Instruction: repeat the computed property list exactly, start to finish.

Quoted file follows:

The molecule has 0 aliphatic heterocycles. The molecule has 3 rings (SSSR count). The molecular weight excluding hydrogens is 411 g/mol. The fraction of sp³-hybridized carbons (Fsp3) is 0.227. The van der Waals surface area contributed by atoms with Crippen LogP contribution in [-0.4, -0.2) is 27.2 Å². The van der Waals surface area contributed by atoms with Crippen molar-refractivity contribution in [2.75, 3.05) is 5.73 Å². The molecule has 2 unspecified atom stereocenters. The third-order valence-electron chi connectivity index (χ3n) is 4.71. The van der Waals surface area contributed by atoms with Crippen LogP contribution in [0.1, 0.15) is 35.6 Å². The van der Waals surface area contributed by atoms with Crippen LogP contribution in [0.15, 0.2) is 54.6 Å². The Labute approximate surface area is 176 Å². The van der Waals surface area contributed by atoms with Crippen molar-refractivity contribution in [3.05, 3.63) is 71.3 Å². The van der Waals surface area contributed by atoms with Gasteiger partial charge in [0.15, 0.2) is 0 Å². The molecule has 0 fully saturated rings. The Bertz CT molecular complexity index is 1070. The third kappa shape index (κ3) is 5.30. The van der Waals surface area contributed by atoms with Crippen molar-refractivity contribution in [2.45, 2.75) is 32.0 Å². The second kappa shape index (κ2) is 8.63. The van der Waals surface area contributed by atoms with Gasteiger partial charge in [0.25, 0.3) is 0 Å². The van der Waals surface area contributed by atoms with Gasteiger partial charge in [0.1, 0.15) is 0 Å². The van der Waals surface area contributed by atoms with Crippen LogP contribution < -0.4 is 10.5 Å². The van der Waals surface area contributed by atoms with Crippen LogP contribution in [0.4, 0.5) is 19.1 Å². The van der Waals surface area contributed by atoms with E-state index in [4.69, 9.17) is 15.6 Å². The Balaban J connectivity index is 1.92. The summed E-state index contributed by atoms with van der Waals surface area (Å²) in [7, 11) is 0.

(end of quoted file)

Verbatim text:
The molecule has 0 aliphatic heterocycles. The molecule has 3 rings (SSSR count). The molecular weight excluding hydrogens is 411 g/mol. The fraction of sp³-hybridized carbons (Fsp3) is 0.227. The van der Waals surface area contributed by atoms with Crippen LogP contribution in [-0.4, -0.2) is 27.2 Å². The van der Waals surface area contributed by atoms with Crippen molar-refractivity contribution in [2.75, 3.05) is 5.73 Å². The molecule has 2 unspecified atom stereocenters. The third-order valence-electron chi connectivity index (χ3n) is 4.71. The van der Waals surface area contributed by atoms with Crippen LogP contribution in [0.1, 0.15) is 35.6 Å². The van der Waals surface area contributed by atoms with Crippen LogP contribution in [0.15, 0.2) is 54.6 Å². The Labute approximate surface area is 176 Å². The van der Waals surface area contributed by atoms with Crippen molar-refractivity contribution in [3.05, 3.63) is 71.3 Å². The van der Waals surface area contributed by atoms with Gasteiger partial charge in [0.15, 0.2) is 0 Å². The molecule has 0 fully saturated rings. The Bertz CT molecular complexity index is 1070. The third kappa shape index (κ3) is 5.30. The van der Waals surface area contributed by atoms with Crippen molar-refractivity contribution in [2.45, 2.75) is 32.0 Å². The second kappa shape index (κ2) is 8.63. The van der Waals surface area contributed by atoms with Gasteiger partial charge in [0.25, 0.3) is 0 Å². The van der Waals surface area contributed by atoms with Gasteiger partial charge in [0.1, 0.15) is 0 Å². The van der Waals surface area contributed by atoms with Crippen LogP contribution < -0.4 is 10.5 Å². The van der Waals surface area contributed by atoms with Crippen LogP contribution in [0.4, 0.5) is 19.1 Å². The van der Waals surface area contributed by atoms with E-state index in [4.69, 9.17) is 15.6 Å². The Balaban J connectivity index is 1.92. The summed E-state index contributed by atoms with van der Waals surface area (Å²) in [7, 11) is 0.